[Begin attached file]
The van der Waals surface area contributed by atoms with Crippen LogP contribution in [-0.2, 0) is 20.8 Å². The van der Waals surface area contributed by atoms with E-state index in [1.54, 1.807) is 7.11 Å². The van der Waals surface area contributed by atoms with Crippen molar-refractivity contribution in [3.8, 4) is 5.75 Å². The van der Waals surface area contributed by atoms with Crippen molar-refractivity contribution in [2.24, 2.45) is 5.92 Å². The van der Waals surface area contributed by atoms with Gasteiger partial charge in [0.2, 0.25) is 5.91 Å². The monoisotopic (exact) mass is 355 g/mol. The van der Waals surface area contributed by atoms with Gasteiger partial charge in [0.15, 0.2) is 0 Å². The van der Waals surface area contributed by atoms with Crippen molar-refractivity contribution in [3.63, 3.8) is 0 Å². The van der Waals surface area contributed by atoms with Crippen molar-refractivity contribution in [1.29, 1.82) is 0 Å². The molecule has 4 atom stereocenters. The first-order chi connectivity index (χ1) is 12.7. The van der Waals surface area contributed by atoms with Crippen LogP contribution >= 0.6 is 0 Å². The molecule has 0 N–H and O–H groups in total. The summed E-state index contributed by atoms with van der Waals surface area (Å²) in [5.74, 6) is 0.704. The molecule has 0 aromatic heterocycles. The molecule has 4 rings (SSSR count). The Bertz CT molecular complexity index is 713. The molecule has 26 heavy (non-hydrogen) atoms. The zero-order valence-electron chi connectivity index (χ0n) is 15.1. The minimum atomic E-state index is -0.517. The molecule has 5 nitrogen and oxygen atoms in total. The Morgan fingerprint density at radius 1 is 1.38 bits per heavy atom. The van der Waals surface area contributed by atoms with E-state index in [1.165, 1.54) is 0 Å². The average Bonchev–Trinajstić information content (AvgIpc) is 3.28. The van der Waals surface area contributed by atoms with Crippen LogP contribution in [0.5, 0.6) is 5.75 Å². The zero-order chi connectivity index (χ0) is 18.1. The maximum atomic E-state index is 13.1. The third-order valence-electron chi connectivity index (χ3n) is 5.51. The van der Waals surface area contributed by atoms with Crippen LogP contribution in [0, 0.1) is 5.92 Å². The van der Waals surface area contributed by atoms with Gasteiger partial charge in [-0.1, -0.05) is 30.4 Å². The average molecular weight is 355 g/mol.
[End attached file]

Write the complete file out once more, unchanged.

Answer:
The van der Waals surface area contributed by atoms with Crippen LogP contribution in [-0.2, 0) is 20.8 Å². The van der Waals surface area contributed by atoms with E-state index in [1.54, 1.807) is 7.11 Å². The van der Waals surface area contributed by atoms with Crippen molar-refractivity contribution in [3.8, 4) is 5.75 Å². The van der Waals surface area contributed by atoms with Crippen molar-refractivity contribution in [2.24, 2.45) is 5.92 Å². The van der Waals surface area contributed by atoms with Gasteiger partial charge in [0.2, 0.25) is 5.91 Å². The monoisotopic (exact) mass is 355 g/mol. The van der Waals surface area contributed by atoms with Gasteiger partial charge in [0.15, 0.2) is 0 Å². The van der Waals surface area contributed by atoms with Crippen molar-refractivity contribution in [3.63, 3.8) is 0 Å². The van der Waals surface area contributed by atoms with Crippen molar-refractivity contribution in [1.29, 1.82) is 0 Å². The molecule has 4 atom stereocenters. The first-order chi connectivity index (χ1) is 12.7. The van der Waals surface area contributed by atoms with Crippen LogP contribution >= 0.6 is 0 Å². The molecule has 0 N–H and O–H groups in total. The summed E-state index contributed by atoms with van der Waals surface area (Å²) in [5.74, 6) is 0.704. The molecule has 0 aromatic heterocycles. The molecule has 4 rings (SSSR count). The Bertz CT molecular complexity index is 713. The molecule has 26 heavy (non-hydrogen) atoms. The zero-order valence-electron chi connectivity index (χ0n) is 15.1. The minimum atomic E-state index is -0.517. The molecule has 5 nitrogen and oxygen atoms in total. The Morgan fingerprint density at radius 1 is 1.38 bits per heavy atom. The van der Waals surface area contributed by atoms with E-state index in [1.165, 1.54) is 0 Å². The average Bonchev–Trinajstić information content (AvgIpc) is 3.28. The van der Waals surface area contributed by atoms with Crippen LogP contribution in [0.5, 0.6) is 5.75 Å². The zero-order chi connectivity index (χ0) is 18.1. The maximum atomic E-state index is 13.1. The third-order valence-electron chi connectivity index (χ3n) is 5.51. The van der Waals surface area contributed by atoms with Crippen LogP contribution in [0, 0.1) is 5.92 Å². The van der Waals surface area contributed by atoms with Gasteiger partial charge in [-0.1, -0.05) is 30.4 Å². The average molecular weight is 355 g/mol.